Left in the dark

I often wonder how anyone could ignore the very thing that would bring answers to someone who was left to emotionally fend for herself for 46 years and continue to justify that it was still okay for that person not to know.

I seem to go back to this thinking every time. But there isn’t a day go by where I don’t think about and struggle to come up with anything that could possibly justify this behaviour.  What makes it worse, is that I know when I was growing up, consultants were aware of my neurological issues and some of my mental struggles, particularly around learning.

Where there was concern by my consultants, I was simply overlooked. If the consultants had followed their initial thoughts through and tackled my father, I would have understood more of my neurological issues growing up and that’s been my biggest bugbear. I would have had extra help in school and wouldn’t have struggled as much through my education years, but in my mind again, I had already switched off.

Years on and I still cannot comprehend the enormity of it all. I’ve had to painstakingly work through each issue on an emotional and psychological level, to understand my life as it unfolded. It hurts me to think about it. It’s not something I can easily comprehend, being a parent myself. I get through because I know this wasn’t about me.

When it came to dating I couldn’t say anything about my disability, because I didn’t know what that was. And even though I couldn’t say anything, it still bothered me because I wanted that other person to know.

I couldn’t help that someone understand my issues. I wasn’t able to anticipate, warn, or explain, help them understand, because I didn’t understand myself, or know. But it was important for me to be open and honest about what I was dealing with.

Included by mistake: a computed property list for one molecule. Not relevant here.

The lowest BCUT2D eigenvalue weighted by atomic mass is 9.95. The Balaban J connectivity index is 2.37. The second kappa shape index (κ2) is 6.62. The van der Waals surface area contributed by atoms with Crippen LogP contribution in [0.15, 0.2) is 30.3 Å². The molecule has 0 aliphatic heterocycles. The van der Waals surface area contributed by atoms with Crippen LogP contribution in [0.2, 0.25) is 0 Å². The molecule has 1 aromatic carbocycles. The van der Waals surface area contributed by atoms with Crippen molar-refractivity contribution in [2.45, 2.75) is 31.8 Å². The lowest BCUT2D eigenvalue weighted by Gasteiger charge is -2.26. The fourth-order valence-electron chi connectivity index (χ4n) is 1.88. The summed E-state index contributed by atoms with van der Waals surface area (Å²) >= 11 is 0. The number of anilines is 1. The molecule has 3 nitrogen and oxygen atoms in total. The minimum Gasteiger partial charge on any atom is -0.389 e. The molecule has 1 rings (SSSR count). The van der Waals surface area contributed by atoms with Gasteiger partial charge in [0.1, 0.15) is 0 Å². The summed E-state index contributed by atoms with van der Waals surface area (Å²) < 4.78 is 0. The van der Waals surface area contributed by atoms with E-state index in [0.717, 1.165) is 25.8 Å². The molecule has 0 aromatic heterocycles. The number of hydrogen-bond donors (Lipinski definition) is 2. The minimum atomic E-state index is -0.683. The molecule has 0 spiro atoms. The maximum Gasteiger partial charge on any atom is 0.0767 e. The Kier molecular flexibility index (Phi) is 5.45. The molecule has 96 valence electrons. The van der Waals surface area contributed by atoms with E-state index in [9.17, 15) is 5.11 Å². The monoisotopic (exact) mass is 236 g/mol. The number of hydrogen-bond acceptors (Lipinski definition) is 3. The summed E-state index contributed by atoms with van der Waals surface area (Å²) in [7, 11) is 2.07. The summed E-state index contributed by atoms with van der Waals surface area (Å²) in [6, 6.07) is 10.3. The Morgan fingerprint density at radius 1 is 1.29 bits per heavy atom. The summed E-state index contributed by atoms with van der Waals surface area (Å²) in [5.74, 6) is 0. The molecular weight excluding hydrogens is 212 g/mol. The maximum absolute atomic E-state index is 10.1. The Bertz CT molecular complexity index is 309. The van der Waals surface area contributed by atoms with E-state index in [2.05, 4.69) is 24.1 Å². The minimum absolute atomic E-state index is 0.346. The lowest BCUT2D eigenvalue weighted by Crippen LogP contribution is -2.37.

All that’s done is add to a lifetime of questions, stress and anxiety, where my personal relationships were concerned. And where I was supposed to be normal, I was far from normal. I wanted to say… this is how I present, this is what I have, this is what I deal with. These are my struggles. How do you feel about it being with someone with these issues?

Any form of disability will bring a different relationship. A partner or spouse will eventually have to deal with what we bring to the relationship through our disability, therefore they have a right to know from the beginning.


27 May, 2018

4 thoughts on “Left in the dark

  1. The best time to tell someone about our issues is when they’re coming through the door, immediately. In that moment we appreciate the truth, part of the dialogue and learn that everyone has a confession to make.

    There’s something about being imperfect that’s perfect in every way.

    1. Thanks Tim. Yes, I prefer to see myself as imperfect. That way I don’t have to meet anyone’s expectation but my own and my standards are already lowered. Having being born imperfect I am able to understand and see the world differently.

      But there never seems to be a moment when we can just say what we want to say. I have learned that to my cost over the years and which is why it took me 46 years to find out about Cerebral Palsy and why sadly my mum had to die for me to find out.